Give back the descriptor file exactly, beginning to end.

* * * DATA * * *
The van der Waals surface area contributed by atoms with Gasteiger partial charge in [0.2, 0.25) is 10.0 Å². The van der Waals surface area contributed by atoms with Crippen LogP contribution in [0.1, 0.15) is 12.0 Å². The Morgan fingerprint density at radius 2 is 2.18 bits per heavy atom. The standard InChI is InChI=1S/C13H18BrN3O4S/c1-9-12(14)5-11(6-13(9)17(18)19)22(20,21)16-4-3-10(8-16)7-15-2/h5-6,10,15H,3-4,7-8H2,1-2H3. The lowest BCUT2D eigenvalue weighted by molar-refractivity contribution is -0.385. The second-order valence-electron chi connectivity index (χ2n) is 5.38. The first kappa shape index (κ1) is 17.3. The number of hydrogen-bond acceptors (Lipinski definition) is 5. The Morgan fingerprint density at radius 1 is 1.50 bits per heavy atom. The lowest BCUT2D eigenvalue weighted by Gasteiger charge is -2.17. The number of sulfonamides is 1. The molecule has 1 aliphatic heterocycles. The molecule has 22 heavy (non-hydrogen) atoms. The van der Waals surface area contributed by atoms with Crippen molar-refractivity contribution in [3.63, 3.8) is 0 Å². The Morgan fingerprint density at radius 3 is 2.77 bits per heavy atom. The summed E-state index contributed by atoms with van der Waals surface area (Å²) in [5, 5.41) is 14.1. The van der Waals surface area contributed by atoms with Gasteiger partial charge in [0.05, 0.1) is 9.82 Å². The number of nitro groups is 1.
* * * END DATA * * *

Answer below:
The van der Waals surface area contributed by atoms with Gasteiger partial charge in [0.2, 0.25) is 10.0 Å². The van der Waals surface area contributed by atoms with Crippen LogP contribution in [0.1, 0.15) is 12.0 Å². The Morgan fingerprint density at radius 2 is 2.18 bits per heavy atom. The standard InChI is InChI=1S/C13H18BrN3O4S/c1-9-12(14)5-11(6-13(9)17(18)19)22(20,21)16-4-3-10(8-16)7-15-2/h5-6,10,15H,3-4,7-8H2,1-2H3. The lowest BCUT2D eigenvalue weighted by molar-refractivity contribution is -0.385. The second-order valence-electron chi connectivity index (χ2n) is 5.38. The first kappa shape index (κ1) is 17.3. The number of hydrogen-bond acceptors (Lipinski definition) is 5. The Morgan fingerprint density at radius 1 is 1.50 bits per heavy atom. The lowest BCUT2D eigenvalue weighted by Gasteiger charge is -2.17. The number of sulfonamides is 1. The molecule has 1 aliphatic heterocycles. The molecule has 22 heavy (non-hydrogen) atoms. The van der Waals surface area contributed by atoms with Crippen molar-refractivity contribution in [3.63, 3.8) is 0 Å². The Morgan fingerprint density at radius 3 is 2.77 bits per heavy atom. The summed E-state index contributed by atoms with van der Waals surface area (Å²) in [5, 5.41) is 14.1. The van der Waals surface area contributed by atoms with Gasteiger partial charge in [0.05, 0.1) is 9.82 Å². The number of nitro groups is 1.